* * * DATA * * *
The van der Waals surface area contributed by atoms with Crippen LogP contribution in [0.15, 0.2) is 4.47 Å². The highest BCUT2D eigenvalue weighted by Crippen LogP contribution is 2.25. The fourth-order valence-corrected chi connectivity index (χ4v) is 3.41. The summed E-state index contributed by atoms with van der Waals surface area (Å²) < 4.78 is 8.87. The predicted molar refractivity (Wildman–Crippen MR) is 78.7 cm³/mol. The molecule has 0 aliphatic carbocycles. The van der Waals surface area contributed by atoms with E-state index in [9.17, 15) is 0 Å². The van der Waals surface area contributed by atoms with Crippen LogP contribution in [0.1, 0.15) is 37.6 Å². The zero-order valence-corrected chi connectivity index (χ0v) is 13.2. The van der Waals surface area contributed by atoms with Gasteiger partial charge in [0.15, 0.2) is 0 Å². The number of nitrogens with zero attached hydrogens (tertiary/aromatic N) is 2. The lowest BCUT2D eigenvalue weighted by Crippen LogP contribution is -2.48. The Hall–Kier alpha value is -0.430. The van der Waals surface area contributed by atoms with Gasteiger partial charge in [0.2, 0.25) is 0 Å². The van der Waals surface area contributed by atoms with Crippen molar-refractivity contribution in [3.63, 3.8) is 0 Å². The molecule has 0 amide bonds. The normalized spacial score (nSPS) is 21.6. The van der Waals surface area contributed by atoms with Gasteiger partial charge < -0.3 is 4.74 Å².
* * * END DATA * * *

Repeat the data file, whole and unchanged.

The van der Waals surface area contributed by atoms with Crippen LogP contribution in [0.15, 0.2) is 4.47 Å². The highest BCUT2D eigenvalue weighted by Crippen LogP contribution is 2.25. The fourth-order valence-corrected chi connectivity index (χ4v) is 3.41. The summed E-state index contributed by atoms with van der Waals surface area (Å²) < 4.78 is 8.87. The predicted molar refractivity (Wildman–Crippen MR) is 78.7 cm³/mol. The molecule has 0 aliphatic carbocycles. The van der Waals surface area contributed by atoms with E-state index in [9.17, 15) is 0 Å². The van der Waals surface area contributed by atoms with Crippen LogP contribution in [0.1, 0.15) is 37.6 Å². The zero-order valence-corrected chi connectivity index (χ0v) is 13.2. The van der Waals surface area contributed by atoms with Gasteiger partial charge in [0.15, 0.2) is 0 Å². The number of nitrogens with zero attached hydrogens (tertiary/aromatic N) is 2. The lowest BCUT2D eigenvalue weighted by Crippen LogP contribution is -2.48. The Hall–Kier alpha value is -0.430. The van der Waals surface area contributed by atoms with Gasteiger partial charge in [0.2, 0.25) is 0 Å². The van der Waals surface area contributed by atoms with Crippen molar-refractivity contribution in [3.63, 3.8) is 0 Å². The molecule has 0 amide bonds. The normalized spacial score (nSPS) is 21.6. The van der Waals surface area contributed by atoms with Gasteiger partial charge < -0.3 is 4.74 Å².